Tyler Lockman: The broken finger is a setback in terms of finding his place within this revamped team, but Childress was already showing signs of establishing a utility role. Among players getting significant minutes, Childress was the second-leading rebounder with 4.0 per game. His 51.7 shooting percentage was second only to Robin Lopez (again, among players with significant minutes). Childress may not put up big numbers but his all-around contributions will be invaluable.
Tyler Emerick: The forward averaged just under 10 points per game in the preseason despite only seeing the court for 19 minutes a night. Running the pick and roll with Nash should lead to career numbers for Warrick, whose previous career high in points was in 2006-07 with 12.7.
Michael Schwartz: The Suns actually boasted a positive rebounding differential last season, but don’t let that fool you into thinking they were a decent rebounding team. They were the second-worst defensive rebounding team in the league, and they will be even worse without Amare Stoudemire (as mediocre as he was). Robin Lopez must be a monster on the boards, and the wings need to chip in as well or this deficiency will torpedo the season.
Mike Schmitz: This seems like a recurring theme every year, but this could be the worst rebounding team Phoenix has ever seen. The only one who could pick up the slack on the boards is Lopez, but even he isn’t a very good rebounder. If the Suns have one glaring weakness, it’s rebounding.
Tyler Lockman: The Suns’ early schedule is brutal. There’s no getting around that. What could make it even scarier is what appears (I say appears, as they’ve yet to play a regular season game together) to be a lack of established chemistry. That’s a worrisome thing for the team that had arguably the NBA’s best chemistry last season. This team simply doesn’t look comfortable playing together yet and that could cost them in the tough early stretch. Establishing good chemistry will be the biggest key to this team’s long-term success.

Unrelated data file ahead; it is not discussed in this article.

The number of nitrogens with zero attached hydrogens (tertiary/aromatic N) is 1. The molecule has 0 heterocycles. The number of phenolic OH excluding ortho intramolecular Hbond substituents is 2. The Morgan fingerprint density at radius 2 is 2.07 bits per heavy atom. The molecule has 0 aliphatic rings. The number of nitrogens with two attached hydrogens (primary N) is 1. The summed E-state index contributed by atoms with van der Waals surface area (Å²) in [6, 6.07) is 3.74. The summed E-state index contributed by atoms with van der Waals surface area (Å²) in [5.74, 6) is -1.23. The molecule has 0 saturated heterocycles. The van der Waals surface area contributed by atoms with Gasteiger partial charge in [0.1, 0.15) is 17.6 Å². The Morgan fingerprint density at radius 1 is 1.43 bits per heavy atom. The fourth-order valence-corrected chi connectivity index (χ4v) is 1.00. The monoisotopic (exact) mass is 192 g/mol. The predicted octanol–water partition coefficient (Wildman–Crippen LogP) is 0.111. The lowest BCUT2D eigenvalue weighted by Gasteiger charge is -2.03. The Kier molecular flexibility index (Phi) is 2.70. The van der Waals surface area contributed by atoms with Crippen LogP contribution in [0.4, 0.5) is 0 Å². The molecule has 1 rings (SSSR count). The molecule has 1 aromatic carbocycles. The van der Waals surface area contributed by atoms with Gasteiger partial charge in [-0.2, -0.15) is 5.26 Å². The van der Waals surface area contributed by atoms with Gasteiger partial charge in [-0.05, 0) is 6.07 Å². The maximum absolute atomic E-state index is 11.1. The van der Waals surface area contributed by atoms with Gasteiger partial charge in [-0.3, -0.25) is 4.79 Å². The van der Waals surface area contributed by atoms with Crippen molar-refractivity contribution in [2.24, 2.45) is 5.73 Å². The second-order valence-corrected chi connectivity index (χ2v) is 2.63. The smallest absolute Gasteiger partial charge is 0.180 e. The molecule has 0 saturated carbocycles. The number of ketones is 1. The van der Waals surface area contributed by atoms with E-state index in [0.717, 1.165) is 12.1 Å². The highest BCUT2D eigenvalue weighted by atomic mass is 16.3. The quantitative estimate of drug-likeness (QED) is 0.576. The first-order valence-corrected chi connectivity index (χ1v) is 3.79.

Tyler Emerick: In the preseason Phoenix was out rebounded by seven per game. No one on the Suns roster has a higher career rebounding average than Grant Hill, with 6.5.
Where will the Suns finish?
Michael Schwartz: I feel like I’ve traveled through time back to last year when everybody was sleeping on the Suns after a porous preseason on the glass, and the general consensus was they’d struggle just to make the playoffs. Of course, the Suns were the surprise of the NBA, coming within two games of knocking off the Lakers and reaching the Finals. My prediction is kind of a safe middle in my opinion. I could see the bottom following out, the team failing to rebound and the end of the Nash era with less than 40 wins, and I could see the pieces gelling to create that same fantastic chemistry as last year, Nash throwing up another vintage year and the Suns winning another 54 to grab a top-four playoff seed. Let’s be safe and peg them at 48.
48-34, Seventh seed
Mike Schmitz: Sure, the Suns surprised everyone last season, and that could very well be the case again this season. But there are far too many question marks and the lack of rebounding, defense and interior scoring will be too much for Nash and the Suns to overcome. Outside of the Lakers, Thunder and either Mavs or Jazz, the West is fairly open. But the Suns won’t be the ones taking advantage this season.
40-42, 10th seed
Tyler Lockman: I underestimated the Suns badly last season, and it could happen again, but the absence of a top-five power forward is a huge difference. The Suns excelled last season for a few reasons including a hot start that established confidence, incredible chemistry, three-point shooting and Stoudemire’s second-half dominantion. Except Stoudemire, those things could be replicated, but the preseason showed no signs of such. Still, the Suns should do enough to make the playoffs.
47-35, Seventh seed
Tyler Emerick: The Suns will definitely have their ups and downs, but when the season comes to an end they will be sandwiched with a group of four or five teams in the middle of the Western Conference pack.
50-32, Sixth seed